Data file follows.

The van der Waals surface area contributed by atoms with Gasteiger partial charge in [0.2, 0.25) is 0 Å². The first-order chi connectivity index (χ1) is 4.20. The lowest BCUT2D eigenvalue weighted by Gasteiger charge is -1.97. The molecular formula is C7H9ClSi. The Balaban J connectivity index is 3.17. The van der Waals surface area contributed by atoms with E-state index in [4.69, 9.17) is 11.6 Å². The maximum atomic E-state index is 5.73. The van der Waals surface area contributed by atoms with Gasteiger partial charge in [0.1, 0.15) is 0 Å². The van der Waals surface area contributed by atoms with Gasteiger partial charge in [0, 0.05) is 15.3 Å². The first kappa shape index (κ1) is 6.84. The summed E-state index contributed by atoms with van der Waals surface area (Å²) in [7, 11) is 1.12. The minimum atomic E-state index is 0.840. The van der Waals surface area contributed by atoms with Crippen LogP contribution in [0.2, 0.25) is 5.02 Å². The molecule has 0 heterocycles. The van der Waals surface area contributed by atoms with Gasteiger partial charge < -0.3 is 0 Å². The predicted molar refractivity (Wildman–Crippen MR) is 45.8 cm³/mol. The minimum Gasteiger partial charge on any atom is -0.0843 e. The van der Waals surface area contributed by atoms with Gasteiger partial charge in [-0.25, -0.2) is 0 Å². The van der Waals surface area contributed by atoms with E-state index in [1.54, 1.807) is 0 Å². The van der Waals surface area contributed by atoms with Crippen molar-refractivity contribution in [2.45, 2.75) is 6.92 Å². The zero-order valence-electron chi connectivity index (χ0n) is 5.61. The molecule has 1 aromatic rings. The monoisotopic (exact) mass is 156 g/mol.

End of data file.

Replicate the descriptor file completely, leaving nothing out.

The van der Waals surface area contributed by atoms with Gasteiger partial charge in [0.2, 0.25) is 0 Å². The first-order chi connectivity index (χ1) is 4.20. The lowest BCUT2D eigenvalue weighted by Gasteiger charge is -1.97. The molecular formula is C7H9ClSi. The Balaban J connectivity index is 3.17. The van der Waals surface area contributed by atoms with E-state index in [4.69, 9.17) is 11.6 Å². The maximum atomic E-state index is 5.73. The van der Waals surface area contributed by atoms with Gasteiger partial charge in [0.1, 0.15) is 0 Å². The van der Waals surface area contributed by atoms with Gasteiger partial charge in [0, 0.05) is 15.3 Å². The first kappa shape index (κ1) is 6.84. The summed E-state index contributed by atoms with van der Waals surface area (Å²) in [7, 11) is 1.12. The minimum atomic E-state index is 0.840. The van der Waals surface area contributed by atoms with Crippen LogP contribution in [0.2, 0.25) is 5.02 Å². The molecule has 0 heterocycles. The van der Waals surface area contributed by atoms with Gasteiger partial charge < -0.3 is 0 Å². The predicted molar refractivity (Wildman–Crippen MR) is 45.8 cm³/mol. The minimum Gasteiger partial charge on any atom is -0.0843 e. The van der Waals surface area contributed by atoms with Gasteiger partial charge in [-0.25, -0.2) is 0 Å². The van der Waals surface area contributed by atoms with E-state index in [1.54, 1.807) is 0 Å². The van der Waals surface area contributed by atoms with Crippen molar-refractivity contribution in [2.45, 2.75) is 6.92 Å². The zero-order valence-electron chi connectivity index (χ0n) is 5.61. The molecule has 1 aromatic rings. The monoisotopic (exact) mass is 156 g/mol.